11 I resent this absurd tag. Labeling someone as ‘mad’ implies that they have lost their sense of reason. I, on the other hand, have not lost my reason, but willingly defy it. And, in order to defy any code (such as reason) one must know its syntax intimately. To quote Tennessee Nelson, “You can’t oppose what you don’t understand, dig? If you want to break with the real, first you gotta get real. And if you want to be the opposite of real, first you have to be slave to the real, see? You have to be hip to all its arrows, and follow their tails like a thief. You have to fucking bow down and pray to that shit, mercilessly, so you can stab it in the jaw.” If Litton had ever taken a lesson from Nelson, he would know that she who by her own design is consistently unreasonable has, in fact, achieved mastery over reason.

12 Litton often argued that ‘shame’ is the central thematic concept of his work (and personal evolution). One need only look to the title of this novel: mustn’t the Piccadilly transcend shame in order to find romance in the act of soliciting sex from a stranger? Is that not, indeed, his most important task?

13 Anyone who cares to form their own opinion of my physical appearance can Google image search me. I am a picture of pure, porcelain health, unstained by the proverbial American piss stream. Make sure to check all of the cached links because a lot of sites, in obvious attempts at slander, have photo-shopped my picture after the recent suicide scandal.

14 Litton and I had, in fact, met several weeks prior at an imaginary beachside bar on the Outer Banks. I told him about the time I had seen Apollo burning over the Atlantic at sunrise, and he pretended to be a goddamn expert on the subject. “Whatever happened to that shark?” he kept asking me.

15 The following excerpt actually comes two pages later in the novel; it is merely a continuation of the narrative, and not, as is apparent, an edited version of the first excerpt. It is unclear why Litton presents it as such, but it cannot be a mistake.

16 I purchased Litton his first copy of The Doors of Perception, and his first sack of peyote beads, some three weeks after this incident. He has been exploring transcendence through the drug ever since, though he rarely accredits me as his spiritual advisor and muse.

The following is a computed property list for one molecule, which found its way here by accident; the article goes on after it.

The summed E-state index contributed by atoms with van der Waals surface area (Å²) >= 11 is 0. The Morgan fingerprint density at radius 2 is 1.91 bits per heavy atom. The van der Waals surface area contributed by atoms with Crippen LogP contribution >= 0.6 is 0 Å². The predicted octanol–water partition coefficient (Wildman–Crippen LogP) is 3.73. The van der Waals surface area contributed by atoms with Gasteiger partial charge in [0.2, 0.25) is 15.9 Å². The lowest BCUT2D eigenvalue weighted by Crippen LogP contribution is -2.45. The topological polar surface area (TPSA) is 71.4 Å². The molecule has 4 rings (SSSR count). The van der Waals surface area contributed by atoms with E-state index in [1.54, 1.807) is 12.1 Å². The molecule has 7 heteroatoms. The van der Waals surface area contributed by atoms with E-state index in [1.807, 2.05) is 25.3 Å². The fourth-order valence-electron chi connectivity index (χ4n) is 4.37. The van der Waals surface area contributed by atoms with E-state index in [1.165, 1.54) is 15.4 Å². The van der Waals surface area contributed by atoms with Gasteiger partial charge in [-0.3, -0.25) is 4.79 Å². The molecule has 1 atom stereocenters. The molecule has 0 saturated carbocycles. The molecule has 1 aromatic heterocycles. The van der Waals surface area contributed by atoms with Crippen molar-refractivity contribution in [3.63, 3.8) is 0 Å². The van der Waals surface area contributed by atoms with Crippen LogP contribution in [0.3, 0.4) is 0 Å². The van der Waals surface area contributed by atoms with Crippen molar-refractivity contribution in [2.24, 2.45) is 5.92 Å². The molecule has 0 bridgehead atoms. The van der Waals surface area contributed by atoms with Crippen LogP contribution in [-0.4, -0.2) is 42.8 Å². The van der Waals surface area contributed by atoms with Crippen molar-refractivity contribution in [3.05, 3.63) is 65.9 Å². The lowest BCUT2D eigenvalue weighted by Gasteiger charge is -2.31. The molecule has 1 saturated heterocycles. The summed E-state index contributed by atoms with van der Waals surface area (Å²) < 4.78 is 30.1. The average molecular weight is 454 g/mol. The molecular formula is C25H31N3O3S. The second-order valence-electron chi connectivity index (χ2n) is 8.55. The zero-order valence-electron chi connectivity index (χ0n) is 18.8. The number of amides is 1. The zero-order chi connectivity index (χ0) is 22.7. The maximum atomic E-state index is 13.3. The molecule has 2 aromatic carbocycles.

17 Roughly translated from the gibberish, the exchange goes something like this: Litton cries ‘I am slave to my own design!’ to which Kentucky (a rather lame attempt at disguising Tennessee’s name) replies, ‘Death is the best dentist.’

18 I once explained the mythological importance of prairie dogs to Litton. The Greeks and Romans believed that the dog’s subterranean sleeping habits very closely resembled death (for after all, what is death but eternal slumber under earth?). Thus, when a prairie dog popped up from his hole, he was often perceived as flaunting his powers of self-resurrection. Litton seemed intrigued by the idea.

19 The urine is real, but the conversation that follows is not. The exchange, in fact, came to me in a dream. I never related it to Litton, so I’m not sure how he ever captured it in writing. Perhaps he divined it.

20 The question I’m sure all readers must be asking themselves is: “Was she faking it? Would she stoop to feigning something as severe as death itself?” The answer is, of course, very complex. I would first mention that it is nearly impossible to fake something that is itself not entirely real to begin with. And, it must be said, to fake something realistically, one must treat it as absolutely real; which is to say, to fake death, one must, in fact, experience death. Have I experienced death? Why, there is nothing so exhilarating, nothing else worth living for.

21 The word ‘micturated’ is certainly another Lebowski reference. The inciting incident in the movie is, in fact, an act of micturition, which is why many unfairly dismiss the film as low-brow pop flotsam.

22 Again, a reference to Rabbit is Rich. Litton once propositioned me with a similar act of sexual urination, and, although I did not decline, we never got around to recreating the scene. For the life of me I can’t remember what stopped us.